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Harvard tacks on five runs against Carter Knapek in the freshman’s first start for UMass baseball

Jong Man Kim/Collegian

A five-run third inning for Harvard propelled the Crimson to a 7-3 win over the Massachusetts baseball team in the first round of the Beanpot tournament.

Left-handed freshman pitcher Brooks Knapek has been one of Minutmen coach Mike Stone’s go-to starters since the first series of the season against Elon. However, Wednesday afternoon, Stone elected to go with Knapek’s twin brother Carter.

Stone cited Carter Knapek’s outing against Morehead State, where he inherited a bases loaded, no out jam, as a reason he decided to go with the righty against Harvard (11-12, 0-4 Ivy League). The Eagles eventually scored three runs, though all of them were credited to Brooks Knapek, not Carter. In that outing, Carter Knapek only allowed two hits.

Carter Knapek, a right-handed pitcher, has made four appearances out of bullpen for UMass (6-14, 2-1 Atlantic 10) this season and had a 5.19 earned run average entering Wednesday’s contest. His start against the Crimson was his first of the season and comes just a couple of games after he relieved his brother Brooks for an inning against the Eagles.

It has been an up-and-down season for Carter Knapek. A couple appearances against Bucknell and George Washington, where he gave up a total of five runs, helped balloon his ERA to the 5.19 that it was when he entered his first start.

Despite the high ERA, Carter Knapek’s first two innings were solid. The freshman pitcher retired the first six batters he faced, three of whom went down on strikes.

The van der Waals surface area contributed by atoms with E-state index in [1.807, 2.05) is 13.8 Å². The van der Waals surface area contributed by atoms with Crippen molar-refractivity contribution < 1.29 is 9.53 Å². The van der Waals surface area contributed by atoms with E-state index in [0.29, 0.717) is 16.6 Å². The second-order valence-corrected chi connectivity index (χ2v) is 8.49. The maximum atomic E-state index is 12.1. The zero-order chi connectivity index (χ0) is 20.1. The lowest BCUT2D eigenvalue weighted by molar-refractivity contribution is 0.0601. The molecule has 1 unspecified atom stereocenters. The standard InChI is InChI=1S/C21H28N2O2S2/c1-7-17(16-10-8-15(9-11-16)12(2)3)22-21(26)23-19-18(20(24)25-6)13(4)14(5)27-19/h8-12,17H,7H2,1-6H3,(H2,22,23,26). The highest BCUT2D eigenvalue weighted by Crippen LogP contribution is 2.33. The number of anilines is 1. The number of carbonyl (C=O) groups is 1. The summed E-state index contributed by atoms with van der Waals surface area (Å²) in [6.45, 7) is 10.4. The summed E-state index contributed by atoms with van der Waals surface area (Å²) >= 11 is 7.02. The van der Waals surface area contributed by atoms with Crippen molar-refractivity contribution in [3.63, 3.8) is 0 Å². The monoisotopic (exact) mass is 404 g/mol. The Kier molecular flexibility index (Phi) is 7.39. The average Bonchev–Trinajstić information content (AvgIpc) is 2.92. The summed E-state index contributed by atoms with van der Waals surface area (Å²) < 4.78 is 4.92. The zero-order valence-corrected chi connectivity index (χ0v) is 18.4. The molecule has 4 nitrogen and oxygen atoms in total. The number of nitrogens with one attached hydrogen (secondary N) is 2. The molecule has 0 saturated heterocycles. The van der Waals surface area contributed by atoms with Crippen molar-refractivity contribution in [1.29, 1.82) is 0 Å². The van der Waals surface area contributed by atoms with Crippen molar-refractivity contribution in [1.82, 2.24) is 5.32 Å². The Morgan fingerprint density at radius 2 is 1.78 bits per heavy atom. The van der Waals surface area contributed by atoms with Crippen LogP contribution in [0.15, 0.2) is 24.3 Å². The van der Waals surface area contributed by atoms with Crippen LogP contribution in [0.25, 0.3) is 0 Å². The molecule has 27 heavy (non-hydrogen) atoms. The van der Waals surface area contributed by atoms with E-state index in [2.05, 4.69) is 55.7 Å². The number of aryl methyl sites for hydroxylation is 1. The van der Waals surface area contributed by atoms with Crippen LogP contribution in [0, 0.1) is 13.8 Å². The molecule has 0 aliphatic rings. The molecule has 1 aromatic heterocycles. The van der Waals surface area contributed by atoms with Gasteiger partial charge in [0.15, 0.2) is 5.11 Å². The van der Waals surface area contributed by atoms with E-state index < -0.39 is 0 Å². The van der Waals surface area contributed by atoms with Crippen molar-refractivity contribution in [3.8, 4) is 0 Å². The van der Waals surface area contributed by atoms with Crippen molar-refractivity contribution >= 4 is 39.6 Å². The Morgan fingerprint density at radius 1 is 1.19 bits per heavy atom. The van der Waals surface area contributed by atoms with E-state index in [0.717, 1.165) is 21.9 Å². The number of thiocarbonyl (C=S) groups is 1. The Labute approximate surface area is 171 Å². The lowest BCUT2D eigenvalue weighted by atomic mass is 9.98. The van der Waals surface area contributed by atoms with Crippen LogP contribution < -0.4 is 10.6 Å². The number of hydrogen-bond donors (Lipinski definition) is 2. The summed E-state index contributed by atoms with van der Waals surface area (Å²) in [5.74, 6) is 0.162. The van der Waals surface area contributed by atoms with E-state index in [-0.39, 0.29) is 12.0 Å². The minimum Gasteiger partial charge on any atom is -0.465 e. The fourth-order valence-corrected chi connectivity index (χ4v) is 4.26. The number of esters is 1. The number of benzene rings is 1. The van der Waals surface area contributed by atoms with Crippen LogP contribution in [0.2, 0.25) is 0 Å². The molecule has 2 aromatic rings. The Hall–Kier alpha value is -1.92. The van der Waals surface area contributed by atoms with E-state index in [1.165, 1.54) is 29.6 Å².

The third inning, however, was not as clean. After striking out John MacLean to start the inning, Knapek allowed three straight singles followed by a hit batter, a double and a triple. The damage amounted to five runs and marked the end of Knapek’s first collegiate start.

“The first two innings were great and he struggled in the third,” Stone said. “Five hits in a row, four hits and a hit batter, and that really set the tone for the inning unfortunately.”

Knapek, who did not walk anyone, started to miss his location in the third, leading to the breakout inning for the Crimson.

“He just left some balls over the middle of the plate and it was more that than anything else,” Stone said. “He kept the ball down earlier in the first two innings and fooled the hitters. His changeup looked great and he looked like he was cruising and then he just left some balls over the plate and got in trouble with that.”

Even though it was Knapek’s first start of the season, Stone thought he kept his composure, though he ran into trouble when he began pitching from the stretch.

“He looked composed,” Stone said. “I think when he went from the stretch he probably left some balls over the plate like I said. But you know he hasn’t had the experience yet and we’re just getting his feet wet and he struggled a little bit more when he was pitching out of the stretch.”

The five-run third is a part of a troubling trend for the Minutemen, who have struggled limiting the damage in innings where they give up runs. UMass was unable to come back from the five-run third inning despite five strong innings from the UMass bullpen. Casey Aubin allowed only two runs, both in the seventh inning, and Connor Donahue pitched a perfect frame in the eighth.

Riding a five-game losing streak, their longest of the season, the Minutemen are looking forward to finally playing their first home series against Virginia Commonwealth. Given the few home games UMass is scheduled compared to away games, anytime they can avoid traveling and play in Amherst is a relief.

“I hope so, we’re looking forward to it,” Stone said of returning to Earl Lorden Field. “Everyone should be really excited about playing at home and hopefully the field will be ready and we can take advantage of playing at home.”

Philip Sanzo can be reached at psanzo@umass.edu and followed on Twitter @Philip_Sanzo.

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